No one likes to think about the circumstances that can take their life, especially when they have young children at home. Sadly, situations can occur, and if the proper procedures are not taken while you were still alive, it can cause a lot of grief and even harm to your children after you are gone. This idea is especially true if you have a child with special needs.
What is a Special Needs Living Revocable Trust? How is it Different from a Will?
All of us are acquainted with wills. A living revocable trust, also known as a revocable living trust (RLT) is similar to a will, yet it is different. When deciding between the two, a living revocable trust is the better option, especially if you have children with special needs. A will can only benefit beneficiaries after the creator of the will has passed away. However, a living revocable trust can benefit your child while you are still alive.
Advantages of Setting Up a Revocable Living Trust
Since this trust is revocable, it means that you can change it any time or upon any circumstances. There are many advantages of setting up a living revocable trust. The most notable advantage is that the trustee, the person or entity you appoint to delegate your trust according to the documents, does not have to pay many costly fees.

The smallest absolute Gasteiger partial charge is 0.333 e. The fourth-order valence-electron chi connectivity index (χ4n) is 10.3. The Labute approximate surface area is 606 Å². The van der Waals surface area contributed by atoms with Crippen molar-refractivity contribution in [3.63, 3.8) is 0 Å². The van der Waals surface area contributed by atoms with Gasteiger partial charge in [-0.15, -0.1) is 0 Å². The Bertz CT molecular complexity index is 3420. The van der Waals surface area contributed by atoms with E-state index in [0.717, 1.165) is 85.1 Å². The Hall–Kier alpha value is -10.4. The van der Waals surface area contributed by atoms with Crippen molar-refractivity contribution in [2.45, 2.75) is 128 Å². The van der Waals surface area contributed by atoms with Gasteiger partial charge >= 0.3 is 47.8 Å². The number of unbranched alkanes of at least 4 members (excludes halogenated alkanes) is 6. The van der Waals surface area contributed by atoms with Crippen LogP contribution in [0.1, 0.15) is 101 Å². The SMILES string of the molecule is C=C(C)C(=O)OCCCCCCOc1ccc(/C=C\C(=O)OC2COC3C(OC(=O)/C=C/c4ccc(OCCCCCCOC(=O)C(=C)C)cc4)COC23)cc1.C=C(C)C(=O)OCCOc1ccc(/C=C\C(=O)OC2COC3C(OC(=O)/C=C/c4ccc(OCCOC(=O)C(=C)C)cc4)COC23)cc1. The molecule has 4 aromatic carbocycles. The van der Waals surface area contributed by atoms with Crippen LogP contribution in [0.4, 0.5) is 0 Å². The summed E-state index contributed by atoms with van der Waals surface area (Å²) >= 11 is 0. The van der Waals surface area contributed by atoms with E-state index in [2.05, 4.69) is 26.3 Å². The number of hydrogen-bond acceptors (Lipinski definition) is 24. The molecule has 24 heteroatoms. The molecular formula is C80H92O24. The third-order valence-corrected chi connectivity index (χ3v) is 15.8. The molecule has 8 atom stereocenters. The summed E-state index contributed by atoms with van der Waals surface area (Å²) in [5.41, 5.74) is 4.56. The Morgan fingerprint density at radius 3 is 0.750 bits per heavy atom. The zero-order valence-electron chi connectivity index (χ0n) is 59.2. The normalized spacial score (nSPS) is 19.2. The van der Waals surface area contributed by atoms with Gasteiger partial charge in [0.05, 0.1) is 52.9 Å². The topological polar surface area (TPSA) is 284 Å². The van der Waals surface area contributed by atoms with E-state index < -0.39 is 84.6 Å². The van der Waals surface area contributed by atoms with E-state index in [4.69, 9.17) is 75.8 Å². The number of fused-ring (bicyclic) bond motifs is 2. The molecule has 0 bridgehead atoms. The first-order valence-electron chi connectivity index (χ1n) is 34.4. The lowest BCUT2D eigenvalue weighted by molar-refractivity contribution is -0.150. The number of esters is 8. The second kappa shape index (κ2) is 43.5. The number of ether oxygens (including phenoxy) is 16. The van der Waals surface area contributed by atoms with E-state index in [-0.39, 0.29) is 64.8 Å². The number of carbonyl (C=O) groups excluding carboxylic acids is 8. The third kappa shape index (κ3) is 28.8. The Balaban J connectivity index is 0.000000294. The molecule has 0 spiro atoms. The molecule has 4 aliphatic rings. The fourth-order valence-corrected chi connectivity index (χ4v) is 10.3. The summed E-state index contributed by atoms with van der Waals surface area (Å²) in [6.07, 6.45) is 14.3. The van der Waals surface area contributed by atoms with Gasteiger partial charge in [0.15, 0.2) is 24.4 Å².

For example, with a living revocable trust, probate is avoided. Probate is the legal transference of property and estate to the beneficiary after the creator of the trust passes. Probate can be costly and public. With a RLT, the pricey and lengthy procedures can be avoided.
An RLT can also eliminate dispute among the family when it comes to the delegation of the estate. While a will can usually causes problems among family members and can be changed after your death in certain circumstances, a revocable living trust can be specified to disinherit any who challenge your trust. This can be especially useful if your children are older, or if there are other family members involved and your children are younger. This certain point of the trust protects those who may not be able to protect themselves, such as your child with special needs.
It is wise to talk with a financial advisor or lawyer to further determine if a revocable living trust is right for you and your family. There are other trust funds that you can set up as an alternative, as well. If you do choose to set up a living revocable trust, know that it can be pricier and more time consuming. It is also best advised to set up a standard will to act as back up if any assets were missed in the trust.
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